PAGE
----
While AAA-quality pearls garner top grades for their round shapes and virtually flawless surfaces, “baroque”, or irregularly shaped, pearls remain a type to treasure among pearlers in the know. That’s because the freeform-silhouette beauties known as baroques bear marvelously uncommon, organic, and completely unique—even one-of-a-kind—shapes that capture the immediate attention of viewers for far-out aesthetics that pave the way for conversation-starting encounters.
The word baroque comes from the Portuguese word “barroco,” which refers to a pearl with an elaborate shape. It was during the Baroque era that these non-round pearls were first used in jewelry, hence the name, which doubles as a reference to the luxuriant art and architecture of the period.
Though the nature of baroque pearls is consistently inconsistent regarding sizes and shapes, one metric is guaranteed: baroque pearls will be beautiful and an ideal subject of scrutiny for a designer’s creative eye. Some of Assael’s favorite baroque looks? Pebble-like undulating strands (some offset by tiny gemstones), pillowesque baroque-pearl drops on diamond earrings, and massive boulder-shape numbers that perch regally from mountings doubling as wearable pearl thrones. Plus, the baroque pearls that Assael uses feature some of the most lustrous, mirror-like surfaces on the market in sizes as large as 20 mm per pearl from South Sea oysters.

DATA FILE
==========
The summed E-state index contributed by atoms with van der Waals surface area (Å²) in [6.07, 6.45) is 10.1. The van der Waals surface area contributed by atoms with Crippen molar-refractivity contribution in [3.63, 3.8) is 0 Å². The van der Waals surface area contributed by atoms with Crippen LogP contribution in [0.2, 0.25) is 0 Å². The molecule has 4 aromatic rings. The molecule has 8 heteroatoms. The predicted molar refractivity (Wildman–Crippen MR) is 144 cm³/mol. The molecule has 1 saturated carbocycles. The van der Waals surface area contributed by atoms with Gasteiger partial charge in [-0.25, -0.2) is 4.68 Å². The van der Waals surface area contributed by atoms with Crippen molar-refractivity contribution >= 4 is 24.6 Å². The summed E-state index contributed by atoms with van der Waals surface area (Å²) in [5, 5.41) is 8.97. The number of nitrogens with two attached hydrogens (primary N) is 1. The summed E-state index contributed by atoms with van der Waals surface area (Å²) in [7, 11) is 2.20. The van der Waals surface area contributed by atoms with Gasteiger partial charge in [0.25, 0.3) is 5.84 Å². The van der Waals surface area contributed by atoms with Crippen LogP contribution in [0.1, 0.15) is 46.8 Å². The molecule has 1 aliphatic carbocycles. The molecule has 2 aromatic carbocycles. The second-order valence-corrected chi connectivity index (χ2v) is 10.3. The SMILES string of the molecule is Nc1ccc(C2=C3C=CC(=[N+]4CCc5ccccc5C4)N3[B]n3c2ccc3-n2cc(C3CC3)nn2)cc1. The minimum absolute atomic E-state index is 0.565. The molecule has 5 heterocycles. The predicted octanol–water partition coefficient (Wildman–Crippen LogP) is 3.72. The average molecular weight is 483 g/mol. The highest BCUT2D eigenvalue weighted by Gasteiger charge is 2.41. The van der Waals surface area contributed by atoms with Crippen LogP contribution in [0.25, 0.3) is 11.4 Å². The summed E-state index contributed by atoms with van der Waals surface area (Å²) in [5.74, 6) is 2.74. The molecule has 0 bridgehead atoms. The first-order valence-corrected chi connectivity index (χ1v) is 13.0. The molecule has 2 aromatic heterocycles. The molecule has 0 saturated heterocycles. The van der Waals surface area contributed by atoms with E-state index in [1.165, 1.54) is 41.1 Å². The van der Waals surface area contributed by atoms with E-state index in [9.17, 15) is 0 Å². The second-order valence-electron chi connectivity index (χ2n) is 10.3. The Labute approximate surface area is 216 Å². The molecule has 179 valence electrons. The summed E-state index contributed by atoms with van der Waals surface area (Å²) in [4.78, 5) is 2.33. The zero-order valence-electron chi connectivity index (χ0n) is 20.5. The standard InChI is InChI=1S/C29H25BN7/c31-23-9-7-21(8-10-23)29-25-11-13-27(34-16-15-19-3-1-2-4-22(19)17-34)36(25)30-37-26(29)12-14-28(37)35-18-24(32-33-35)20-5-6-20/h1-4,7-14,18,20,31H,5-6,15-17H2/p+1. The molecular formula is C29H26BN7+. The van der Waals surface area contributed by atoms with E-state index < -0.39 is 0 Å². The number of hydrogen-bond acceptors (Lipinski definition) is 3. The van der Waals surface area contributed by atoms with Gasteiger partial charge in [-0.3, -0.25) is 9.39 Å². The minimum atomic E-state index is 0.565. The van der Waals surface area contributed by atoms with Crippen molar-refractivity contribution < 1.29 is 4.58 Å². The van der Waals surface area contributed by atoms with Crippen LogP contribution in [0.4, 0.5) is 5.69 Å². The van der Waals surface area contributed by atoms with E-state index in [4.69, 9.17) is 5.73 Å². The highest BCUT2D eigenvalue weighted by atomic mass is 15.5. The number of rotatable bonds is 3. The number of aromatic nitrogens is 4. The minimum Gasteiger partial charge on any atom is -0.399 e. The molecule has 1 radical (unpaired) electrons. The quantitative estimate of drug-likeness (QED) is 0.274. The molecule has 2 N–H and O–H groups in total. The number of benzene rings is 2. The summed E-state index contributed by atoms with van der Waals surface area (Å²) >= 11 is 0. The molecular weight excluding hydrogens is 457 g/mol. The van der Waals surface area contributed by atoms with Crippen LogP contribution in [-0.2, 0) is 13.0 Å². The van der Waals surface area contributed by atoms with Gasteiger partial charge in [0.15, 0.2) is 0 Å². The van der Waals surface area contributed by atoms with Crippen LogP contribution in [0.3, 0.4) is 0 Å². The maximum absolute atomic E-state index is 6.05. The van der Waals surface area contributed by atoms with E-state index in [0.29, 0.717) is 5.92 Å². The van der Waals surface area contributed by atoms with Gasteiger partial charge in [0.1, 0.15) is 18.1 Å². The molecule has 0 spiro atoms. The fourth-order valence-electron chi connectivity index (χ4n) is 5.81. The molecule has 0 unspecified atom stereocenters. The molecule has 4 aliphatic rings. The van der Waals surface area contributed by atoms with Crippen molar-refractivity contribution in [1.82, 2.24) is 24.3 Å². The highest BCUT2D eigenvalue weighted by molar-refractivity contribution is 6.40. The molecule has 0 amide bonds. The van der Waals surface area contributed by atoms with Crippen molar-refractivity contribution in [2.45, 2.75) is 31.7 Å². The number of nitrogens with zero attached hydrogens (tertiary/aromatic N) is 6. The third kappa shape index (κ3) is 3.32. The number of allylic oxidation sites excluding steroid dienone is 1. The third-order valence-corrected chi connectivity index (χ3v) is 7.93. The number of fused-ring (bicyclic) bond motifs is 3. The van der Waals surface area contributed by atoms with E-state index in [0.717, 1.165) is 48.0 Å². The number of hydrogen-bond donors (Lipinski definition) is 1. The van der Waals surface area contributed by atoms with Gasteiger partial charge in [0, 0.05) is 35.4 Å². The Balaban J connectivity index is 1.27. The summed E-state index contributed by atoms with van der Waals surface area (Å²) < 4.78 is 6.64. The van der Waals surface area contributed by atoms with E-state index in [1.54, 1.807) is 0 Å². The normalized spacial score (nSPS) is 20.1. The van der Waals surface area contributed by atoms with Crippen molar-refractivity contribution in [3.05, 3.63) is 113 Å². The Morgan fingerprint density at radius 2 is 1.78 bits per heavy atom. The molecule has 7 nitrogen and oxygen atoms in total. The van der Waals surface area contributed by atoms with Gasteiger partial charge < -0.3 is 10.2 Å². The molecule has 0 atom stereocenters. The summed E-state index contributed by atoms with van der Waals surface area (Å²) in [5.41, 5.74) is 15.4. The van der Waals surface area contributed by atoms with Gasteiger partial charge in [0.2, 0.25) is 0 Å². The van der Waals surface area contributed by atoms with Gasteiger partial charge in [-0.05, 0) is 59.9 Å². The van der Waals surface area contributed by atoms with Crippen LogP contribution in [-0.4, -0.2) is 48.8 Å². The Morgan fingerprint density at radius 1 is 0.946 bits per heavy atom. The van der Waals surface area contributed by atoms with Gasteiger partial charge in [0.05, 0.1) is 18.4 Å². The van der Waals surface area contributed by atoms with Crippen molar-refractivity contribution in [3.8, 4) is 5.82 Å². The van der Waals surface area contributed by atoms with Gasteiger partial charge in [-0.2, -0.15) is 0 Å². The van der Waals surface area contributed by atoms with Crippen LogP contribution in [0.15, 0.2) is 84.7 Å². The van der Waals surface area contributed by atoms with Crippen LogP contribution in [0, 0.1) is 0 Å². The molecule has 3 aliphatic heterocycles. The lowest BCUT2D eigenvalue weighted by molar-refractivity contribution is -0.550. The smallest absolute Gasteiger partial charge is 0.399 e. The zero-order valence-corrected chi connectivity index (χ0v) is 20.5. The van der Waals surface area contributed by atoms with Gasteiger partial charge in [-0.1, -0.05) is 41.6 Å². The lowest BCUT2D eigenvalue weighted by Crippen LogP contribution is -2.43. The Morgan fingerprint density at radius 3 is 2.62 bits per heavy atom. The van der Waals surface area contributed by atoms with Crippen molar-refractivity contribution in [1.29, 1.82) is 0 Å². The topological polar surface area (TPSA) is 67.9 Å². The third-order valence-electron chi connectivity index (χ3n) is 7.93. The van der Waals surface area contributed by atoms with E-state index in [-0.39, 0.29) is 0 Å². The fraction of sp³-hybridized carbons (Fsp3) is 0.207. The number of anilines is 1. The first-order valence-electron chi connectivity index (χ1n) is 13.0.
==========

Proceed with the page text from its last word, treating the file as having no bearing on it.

The orient, or play-of-color, evident in all pearls is further enhanced in baroques through one-off curves that let light dance off surfaces in a majestically silent fireworks-like display of iridescent rainbow colors. For sure, baroque-shape pearls may not be considered perfect by graders’ standards, but their uniqueness in hues and shapes makes them just as collectible (if not more) than their perfectly round-figured friends.